A new planning tool has been launched to help local authorities assess how best to make active travel safer, more pleasant and less stressful.
Developed by the Road Safety Foundation with funding from the Road Safety Trust, the tool shows how different active travel measures would perform both in terms of iRAP Star Ratings and also the level of traffic stress.
The foundation has worked in partnership with a number of county councils to develop the interactive tool, which will be demonstrated during an hour-long webinar on 24 June.
The modelling tool will be made available for free widespread use.
Kate Fuller, Engineering Director at Road Safety Foundation, said: “Increasing levels of active travel has environmental and health benefits, but to achieve truly healthy mobility, it must also be safe and feel safe.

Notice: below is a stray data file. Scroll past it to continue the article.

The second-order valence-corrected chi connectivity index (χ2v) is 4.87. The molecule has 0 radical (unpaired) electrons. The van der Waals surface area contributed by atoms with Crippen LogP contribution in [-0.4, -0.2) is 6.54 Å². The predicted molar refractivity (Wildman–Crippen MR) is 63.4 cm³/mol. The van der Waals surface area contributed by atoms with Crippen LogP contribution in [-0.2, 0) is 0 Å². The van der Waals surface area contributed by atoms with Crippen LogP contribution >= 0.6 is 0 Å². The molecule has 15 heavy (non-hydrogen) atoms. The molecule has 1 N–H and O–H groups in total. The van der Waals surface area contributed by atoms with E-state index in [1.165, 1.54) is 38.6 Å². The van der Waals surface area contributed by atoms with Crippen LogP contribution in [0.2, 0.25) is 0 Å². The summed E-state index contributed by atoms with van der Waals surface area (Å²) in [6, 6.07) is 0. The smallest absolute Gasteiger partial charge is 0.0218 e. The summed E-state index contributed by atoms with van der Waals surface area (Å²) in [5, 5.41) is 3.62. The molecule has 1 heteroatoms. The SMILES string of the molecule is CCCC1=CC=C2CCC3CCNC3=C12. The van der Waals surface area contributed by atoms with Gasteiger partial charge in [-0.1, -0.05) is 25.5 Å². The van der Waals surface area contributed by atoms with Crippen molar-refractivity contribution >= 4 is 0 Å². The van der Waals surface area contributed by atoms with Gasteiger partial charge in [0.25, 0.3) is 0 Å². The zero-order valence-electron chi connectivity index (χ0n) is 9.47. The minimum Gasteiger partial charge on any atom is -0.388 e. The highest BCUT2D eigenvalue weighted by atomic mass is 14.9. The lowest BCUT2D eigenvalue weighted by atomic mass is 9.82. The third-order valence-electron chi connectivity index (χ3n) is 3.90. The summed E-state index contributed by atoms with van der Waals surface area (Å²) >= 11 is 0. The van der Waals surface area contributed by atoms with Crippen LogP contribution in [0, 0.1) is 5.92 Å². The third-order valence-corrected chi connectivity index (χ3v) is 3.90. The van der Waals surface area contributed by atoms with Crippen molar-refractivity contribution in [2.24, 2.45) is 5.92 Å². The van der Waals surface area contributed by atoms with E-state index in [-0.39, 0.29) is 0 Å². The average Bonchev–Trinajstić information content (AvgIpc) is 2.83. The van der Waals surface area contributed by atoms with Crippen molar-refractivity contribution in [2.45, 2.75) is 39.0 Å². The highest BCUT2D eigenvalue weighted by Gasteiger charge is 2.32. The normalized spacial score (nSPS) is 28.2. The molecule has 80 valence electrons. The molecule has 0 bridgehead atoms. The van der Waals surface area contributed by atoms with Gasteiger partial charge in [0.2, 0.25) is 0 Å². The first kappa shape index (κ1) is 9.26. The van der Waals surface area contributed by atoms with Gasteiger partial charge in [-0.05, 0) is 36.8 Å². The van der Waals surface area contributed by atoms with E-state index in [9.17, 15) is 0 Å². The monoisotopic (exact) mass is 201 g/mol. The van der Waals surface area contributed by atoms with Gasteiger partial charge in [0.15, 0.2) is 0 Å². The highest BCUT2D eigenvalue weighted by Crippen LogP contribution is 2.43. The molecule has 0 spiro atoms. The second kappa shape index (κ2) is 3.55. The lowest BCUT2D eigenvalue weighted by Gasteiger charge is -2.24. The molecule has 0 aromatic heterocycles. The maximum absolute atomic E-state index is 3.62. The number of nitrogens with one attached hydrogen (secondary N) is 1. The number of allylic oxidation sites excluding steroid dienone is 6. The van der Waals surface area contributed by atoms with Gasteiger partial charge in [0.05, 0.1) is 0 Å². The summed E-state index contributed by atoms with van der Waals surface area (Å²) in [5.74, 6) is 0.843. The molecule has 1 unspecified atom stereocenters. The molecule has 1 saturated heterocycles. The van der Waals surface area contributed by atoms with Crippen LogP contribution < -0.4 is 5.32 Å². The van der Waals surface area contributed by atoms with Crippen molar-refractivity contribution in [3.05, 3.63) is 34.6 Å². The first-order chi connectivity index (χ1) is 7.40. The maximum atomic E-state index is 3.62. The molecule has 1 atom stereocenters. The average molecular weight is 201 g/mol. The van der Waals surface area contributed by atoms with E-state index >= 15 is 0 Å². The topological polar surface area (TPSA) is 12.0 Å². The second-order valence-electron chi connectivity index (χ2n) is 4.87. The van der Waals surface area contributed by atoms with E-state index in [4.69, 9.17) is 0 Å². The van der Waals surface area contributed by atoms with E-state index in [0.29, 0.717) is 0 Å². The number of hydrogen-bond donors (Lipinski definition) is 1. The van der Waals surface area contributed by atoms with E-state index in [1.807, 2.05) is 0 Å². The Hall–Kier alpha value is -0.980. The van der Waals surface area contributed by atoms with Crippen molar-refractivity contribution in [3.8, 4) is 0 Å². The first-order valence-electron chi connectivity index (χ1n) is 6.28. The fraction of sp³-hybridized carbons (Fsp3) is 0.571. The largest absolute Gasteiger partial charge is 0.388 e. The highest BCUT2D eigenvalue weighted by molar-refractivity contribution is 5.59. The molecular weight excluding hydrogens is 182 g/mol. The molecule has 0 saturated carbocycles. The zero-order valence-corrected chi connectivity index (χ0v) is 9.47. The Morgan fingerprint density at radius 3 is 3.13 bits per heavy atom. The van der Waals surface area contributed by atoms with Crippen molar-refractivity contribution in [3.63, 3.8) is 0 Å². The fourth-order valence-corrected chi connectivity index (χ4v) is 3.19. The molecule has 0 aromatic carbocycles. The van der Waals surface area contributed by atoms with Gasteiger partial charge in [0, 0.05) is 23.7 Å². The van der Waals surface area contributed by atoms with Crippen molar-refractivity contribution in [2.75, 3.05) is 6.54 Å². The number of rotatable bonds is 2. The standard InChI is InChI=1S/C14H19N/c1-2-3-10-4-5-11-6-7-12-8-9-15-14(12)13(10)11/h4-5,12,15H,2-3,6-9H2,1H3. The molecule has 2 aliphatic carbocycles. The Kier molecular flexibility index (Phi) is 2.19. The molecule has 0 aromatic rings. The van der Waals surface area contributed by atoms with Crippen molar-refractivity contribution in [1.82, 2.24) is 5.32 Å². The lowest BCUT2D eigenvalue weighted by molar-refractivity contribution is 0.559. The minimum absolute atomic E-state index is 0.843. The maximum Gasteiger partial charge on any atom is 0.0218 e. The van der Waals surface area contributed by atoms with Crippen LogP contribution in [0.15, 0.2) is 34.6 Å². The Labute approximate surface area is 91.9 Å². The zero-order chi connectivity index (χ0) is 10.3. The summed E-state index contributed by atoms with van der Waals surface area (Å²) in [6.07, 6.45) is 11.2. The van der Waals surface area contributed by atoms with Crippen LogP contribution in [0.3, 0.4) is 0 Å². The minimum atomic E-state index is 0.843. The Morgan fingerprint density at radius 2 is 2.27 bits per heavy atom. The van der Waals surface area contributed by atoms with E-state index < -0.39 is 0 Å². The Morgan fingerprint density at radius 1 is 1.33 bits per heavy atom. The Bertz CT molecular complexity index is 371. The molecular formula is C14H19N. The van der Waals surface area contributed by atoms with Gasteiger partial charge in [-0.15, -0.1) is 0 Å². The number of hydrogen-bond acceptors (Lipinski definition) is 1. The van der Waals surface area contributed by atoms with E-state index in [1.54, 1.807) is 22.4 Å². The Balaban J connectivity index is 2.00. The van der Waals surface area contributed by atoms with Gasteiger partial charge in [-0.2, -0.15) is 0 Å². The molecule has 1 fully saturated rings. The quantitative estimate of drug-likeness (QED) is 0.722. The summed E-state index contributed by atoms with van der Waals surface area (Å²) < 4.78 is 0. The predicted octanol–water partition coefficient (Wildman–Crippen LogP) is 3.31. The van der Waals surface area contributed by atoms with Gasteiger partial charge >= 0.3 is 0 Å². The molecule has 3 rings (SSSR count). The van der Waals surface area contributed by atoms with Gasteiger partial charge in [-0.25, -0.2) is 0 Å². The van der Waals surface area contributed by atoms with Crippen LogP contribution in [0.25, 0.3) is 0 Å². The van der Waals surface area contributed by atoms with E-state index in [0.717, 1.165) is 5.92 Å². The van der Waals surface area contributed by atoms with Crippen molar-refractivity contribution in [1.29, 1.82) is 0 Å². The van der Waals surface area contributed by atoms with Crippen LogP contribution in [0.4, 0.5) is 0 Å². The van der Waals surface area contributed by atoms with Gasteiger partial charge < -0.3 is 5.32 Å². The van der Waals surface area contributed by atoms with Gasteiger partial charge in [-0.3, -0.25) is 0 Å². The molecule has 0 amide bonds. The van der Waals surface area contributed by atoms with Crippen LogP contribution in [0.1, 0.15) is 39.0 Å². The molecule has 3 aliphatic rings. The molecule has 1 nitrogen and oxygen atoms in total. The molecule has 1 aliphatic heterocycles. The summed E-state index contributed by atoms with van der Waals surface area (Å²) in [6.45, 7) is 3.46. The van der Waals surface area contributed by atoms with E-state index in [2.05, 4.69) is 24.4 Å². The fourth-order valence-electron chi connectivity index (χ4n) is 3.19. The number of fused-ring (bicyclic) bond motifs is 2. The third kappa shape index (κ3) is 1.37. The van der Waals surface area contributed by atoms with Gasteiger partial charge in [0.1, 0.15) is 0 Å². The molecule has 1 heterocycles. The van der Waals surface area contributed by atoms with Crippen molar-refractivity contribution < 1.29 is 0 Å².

“Cyclists and pedestrians are known as vulnerable road users for good reason: the frailty of the human body is clear when it shares the same space as motorised traffic.
“This tool helps to assess which different types of pedestrians and cyclists would feel comfortable using a particular road with different facilities. Making active travel more attractive may also release pent-up demand and help more people make the switch.”
One of the councils to work with the foundation was Kent County Council.
Stewart Fowler, road safety intelligence and innovations team leader, said: “The tool allows us to trial the impact of a range of active travel measures on both individual road user risk and levels of stress experienced.
“Understanding risk and stress together enables us to tackle perceptions of safety which will assist with increasing uptake and acceptability of active travel modes.
“The tool is simple to use, offers a concise visual output and most helpfully; a comparable, evidenced based assessment. We will look to integrate the use of the tool at our optioneering stage for safety and active travel schemes to ensure risk and stress are considered as part of the scheme prioritisation.”
07 June 2022